Over 75 youths ages six to 19 tested their mettle Saturday afternoon at Caribiner Indoor Climbing in Fairfield’s new Sportsplex, 85 Mill Plain Road, in a USAC Sport Climbing Competition. In addition to offering a number of challenging climbs, the event featured a DJ, raffles, frozen yogurt samples from Tasti-D-Lite and a bake sale to raise money for the resident climbing team to attend a national competition. The facility, which is housed in a former factory space, opened August 6, 2010, and has a vertical climbing height of 40 feet.

“This is the first ‘top roping’ competition being held in this location,” said general manager Alicia Aguiar. Top roping is any climbing activity wherein the climber is in a harness attached to a rope secured to a top point and held by a belayer. The belayer is a certified guide who takes the slack out of the rope and is required for any climb at the facility.

Meaghan Smith, coach of the Junior competitive team, gave an overview of the day’s competition. “USA Climbing is a national organization that offers a bouldering series, college series and sport climbing series,” she said. “Today’s competition is a SCS event, primarily youth targeted but open to all ages. There are 67 routes defined across 30 stations. Kids have been divided into categories by age: 11 and under, 12-13, 14-15, 16-17, 18-19 and open. They are scored and verified by belayers who ensure they complete their defined routes. There are degrees of difficulty assigned to routes and points are tabulated accordingly. Participants can climb for the full three hours of the competition but are scored on their top five climbs only.”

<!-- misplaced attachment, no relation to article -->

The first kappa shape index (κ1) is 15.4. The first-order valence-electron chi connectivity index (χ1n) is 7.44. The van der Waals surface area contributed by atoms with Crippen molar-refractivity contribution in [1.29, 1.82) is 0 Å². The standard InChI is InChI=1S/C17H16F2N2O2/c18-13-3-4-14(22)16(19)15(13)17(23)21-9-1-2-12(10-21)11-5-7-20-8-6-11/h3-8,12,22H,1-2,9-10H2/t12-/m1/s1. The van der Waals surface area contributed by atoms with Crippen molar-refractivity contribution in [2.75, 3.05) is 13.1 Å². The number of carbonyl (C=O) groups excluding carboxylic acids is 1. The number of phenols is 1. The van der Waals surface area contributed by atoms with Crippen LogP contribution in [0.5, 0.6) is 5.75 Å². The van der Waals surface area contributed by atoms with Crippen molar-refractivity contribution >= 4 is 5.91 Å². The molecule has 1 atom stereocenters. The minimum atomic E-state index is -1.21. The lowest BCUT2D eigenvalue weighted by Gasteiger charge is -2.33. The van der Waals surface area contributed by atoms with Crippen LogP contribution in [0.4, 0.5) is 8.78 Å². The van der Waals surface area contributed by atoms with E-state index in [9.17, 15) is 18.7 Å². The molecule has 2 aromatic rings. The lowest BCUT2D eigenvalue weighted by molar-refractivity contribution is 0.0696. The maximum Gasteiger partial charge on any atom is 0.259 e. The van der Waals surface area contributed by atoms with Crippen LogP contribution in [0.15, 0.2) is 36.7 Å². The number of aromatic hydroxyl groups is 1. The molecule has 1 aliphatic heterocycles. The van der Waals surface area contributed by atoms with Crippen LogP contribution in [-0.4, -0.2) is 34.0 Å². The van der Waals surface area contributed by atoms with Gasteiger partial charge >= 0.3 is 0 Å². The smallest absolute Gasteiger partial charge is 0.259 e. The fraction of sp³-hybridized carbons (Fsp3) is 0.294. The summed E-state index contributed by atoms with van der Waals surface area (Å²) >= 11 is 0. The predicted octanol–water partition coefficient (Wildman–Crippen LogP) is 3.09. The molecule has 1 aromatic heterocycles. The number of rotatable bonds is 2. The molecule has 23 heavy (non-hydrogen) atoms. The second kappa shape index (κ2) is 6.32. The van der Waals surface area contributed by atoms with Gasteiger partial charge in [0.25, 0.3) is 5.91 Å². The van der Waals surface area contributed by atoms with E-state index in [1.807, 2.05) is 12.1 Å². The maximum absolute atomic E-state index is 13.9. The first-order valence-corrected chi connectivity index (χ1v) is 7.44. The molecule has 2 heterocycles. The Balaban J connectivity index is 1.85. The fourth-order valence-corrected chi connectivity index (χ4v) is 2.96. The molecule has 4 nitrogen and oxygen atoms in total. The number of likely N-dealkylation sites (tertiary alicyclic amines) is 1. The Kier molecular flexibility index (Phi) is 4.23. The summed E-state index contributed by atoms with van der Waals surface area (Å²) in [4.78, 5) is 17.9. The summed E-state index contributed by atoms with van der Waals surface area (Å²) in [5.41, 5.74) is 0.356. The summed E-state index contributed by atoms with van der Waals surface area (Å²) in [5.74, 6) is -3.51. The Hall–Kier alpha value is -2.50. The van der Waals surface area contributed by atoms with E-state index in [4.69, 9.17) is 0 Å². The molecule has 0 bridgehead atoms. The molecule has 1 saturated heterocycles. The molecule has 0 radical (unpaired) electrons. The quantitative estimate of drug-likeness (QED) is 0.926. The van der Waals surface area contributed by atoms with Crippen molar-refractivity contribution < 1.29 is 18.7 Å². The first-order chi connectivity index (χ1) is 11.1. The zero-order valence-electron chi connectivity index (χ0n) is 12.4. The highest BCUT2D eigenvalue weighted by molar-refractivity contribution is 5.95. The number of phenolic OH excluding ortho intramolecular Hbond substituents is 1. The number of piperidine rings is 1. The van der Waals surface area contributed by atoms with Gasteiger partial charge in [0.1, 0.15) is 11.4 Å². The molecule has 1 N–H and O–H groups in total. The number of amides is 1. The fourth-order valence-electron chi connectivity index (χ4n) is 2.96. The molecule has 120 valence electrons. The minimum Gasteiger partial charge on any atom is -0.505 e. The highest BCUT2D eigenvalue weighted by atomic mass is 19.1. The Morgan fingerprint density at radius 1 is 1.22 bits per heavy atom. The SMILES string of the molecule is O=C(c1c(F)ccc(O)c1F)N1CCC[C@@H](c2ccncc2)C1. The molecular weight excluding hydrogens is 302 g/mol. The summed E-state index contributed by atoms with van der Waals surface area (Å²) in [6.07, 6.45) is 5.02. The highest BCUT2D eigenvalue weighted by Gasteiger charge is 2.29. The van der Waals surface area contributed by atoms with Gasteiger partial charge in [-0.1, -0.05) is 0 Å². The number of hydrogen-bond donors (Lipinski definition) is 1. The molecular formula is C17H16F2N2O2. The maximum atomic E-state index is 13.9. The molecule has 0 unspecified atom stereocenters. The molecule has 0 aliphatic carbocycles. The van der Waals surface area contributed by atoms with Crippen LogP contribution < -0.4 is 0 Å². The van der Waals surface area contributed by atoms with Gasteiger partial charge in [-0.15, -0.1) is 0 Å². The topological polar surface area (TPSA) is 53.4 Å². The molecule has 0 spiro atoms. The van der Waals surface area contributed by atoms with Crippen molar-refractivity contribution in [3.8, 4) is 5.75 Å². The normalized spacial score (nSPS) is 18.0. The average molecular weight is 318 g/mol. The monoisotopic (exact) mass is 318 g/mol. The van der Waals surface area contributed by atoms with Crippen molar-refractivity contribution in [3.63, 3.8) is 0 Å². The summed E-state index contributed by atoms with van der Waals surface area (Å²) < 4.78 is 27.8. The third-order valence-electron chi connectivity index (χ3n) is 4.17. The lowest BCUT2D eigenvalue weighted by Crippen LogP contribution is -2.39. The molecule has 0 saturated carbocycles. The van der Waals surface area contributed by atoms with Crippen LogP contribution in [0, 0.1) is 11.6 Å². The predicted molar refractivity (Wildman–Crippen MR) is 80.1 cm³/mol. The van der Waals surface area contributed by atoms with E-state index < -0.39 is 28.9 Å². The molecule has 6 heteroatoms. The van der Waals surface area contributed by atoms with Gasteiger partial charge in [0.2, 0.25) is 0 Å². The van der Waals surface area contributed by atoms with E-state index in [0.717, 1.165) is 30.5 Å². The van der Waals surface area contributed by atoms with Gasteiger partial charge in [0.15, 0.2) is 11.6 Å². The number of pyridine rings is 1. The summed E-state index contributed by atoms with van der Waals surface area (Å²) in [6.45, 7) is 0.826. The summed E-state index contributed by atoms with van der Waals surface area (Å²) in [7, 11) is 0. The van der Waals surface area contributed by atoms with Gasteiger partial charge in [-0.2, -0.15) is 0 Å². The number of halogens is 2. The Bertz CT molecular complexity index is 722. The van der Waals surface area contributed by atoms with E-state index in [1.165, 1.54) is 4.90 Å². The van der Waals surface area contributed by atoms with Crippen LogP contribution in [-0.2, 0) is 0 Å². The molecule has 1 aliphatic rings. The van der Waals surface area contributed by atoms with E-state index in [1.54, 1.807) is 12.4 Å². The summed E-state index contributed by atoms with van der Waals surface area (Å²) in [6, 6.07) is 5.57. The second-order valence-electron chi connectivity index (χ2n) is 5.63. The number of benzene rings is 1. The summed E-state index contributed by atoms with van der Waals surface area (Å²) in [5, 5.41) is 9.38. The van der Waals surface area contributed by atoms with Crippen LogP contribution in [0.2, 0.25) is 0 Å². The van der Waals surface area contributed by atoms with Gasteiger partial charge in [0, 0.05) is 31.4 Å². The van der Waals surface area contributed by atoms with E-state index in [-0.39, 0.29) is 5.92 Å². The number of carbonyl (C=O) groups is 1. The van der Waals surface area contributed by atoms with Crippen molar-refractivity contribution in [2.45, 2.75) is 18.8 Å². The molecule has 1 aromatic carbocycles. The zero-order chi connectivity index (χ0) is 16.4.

Smith said that youths that are USA Climbing members would be accumulating points that count toward a regional competition in Boston, a divisional in Pennsylvania and nationals in Georgia.

At the outset of the contest, member Tyler Cordes, 13, of Shelton, hoped to rise to the challenge. “I’ve been climbing since November,” he said. “It’s a lot of fun, though was a little difficult at first. I’m getting much better. I’ll go on to regionals no matter how I perform today and, if I do well there, I’ll go on to divisionals.”

Cordes’ pal Henry Boyd, 14, of Fairfield, had adopted a similar attitude. “I was excited about this place opening and started climbing late August,” he said. “The climbs are graded 5.4 to 5.14 depending on difficulty. I’ve reached a steady level of 5.10.”

Halie Saferstein, 14, of Weston, was a virtual veteran and a big fan of the facility. “I started doing this around age 7 or 8, in camps and at carnivals,” she said. “Then I climbed at Go Vertical in Hartford. When it closed, I started coming here. The people are really nice and the routes are really good.”

The few parents that were standing by, like Kristin Schleiter of Fairfield, said climbing has been a beneficial pursuit for their children. “It makes my daughter Greta feel empowered and more confident,” Schleiter said. “She really competes against herself. We were so excited when this opened here.”

Classified as a “Junior” climber, Augy Cohn, 18, echoed the benefits that Schleiter’s daughter has experienced. “I’ve been climbing for seven years and it’s a fun way to challenge myself,” he said. “There are times when I think a climb’s going to be hard or I have a scary slip, but I take it in stride.”

It was clear, as participants scrambled up the steep and angular walls and were lowered back down by their belayers, that they enjoyed the day’s contest. Satisfied smiles trumped any feelings of exhaustion as they clipped on and off climbing ropes and rotated from station to station throughout the facility.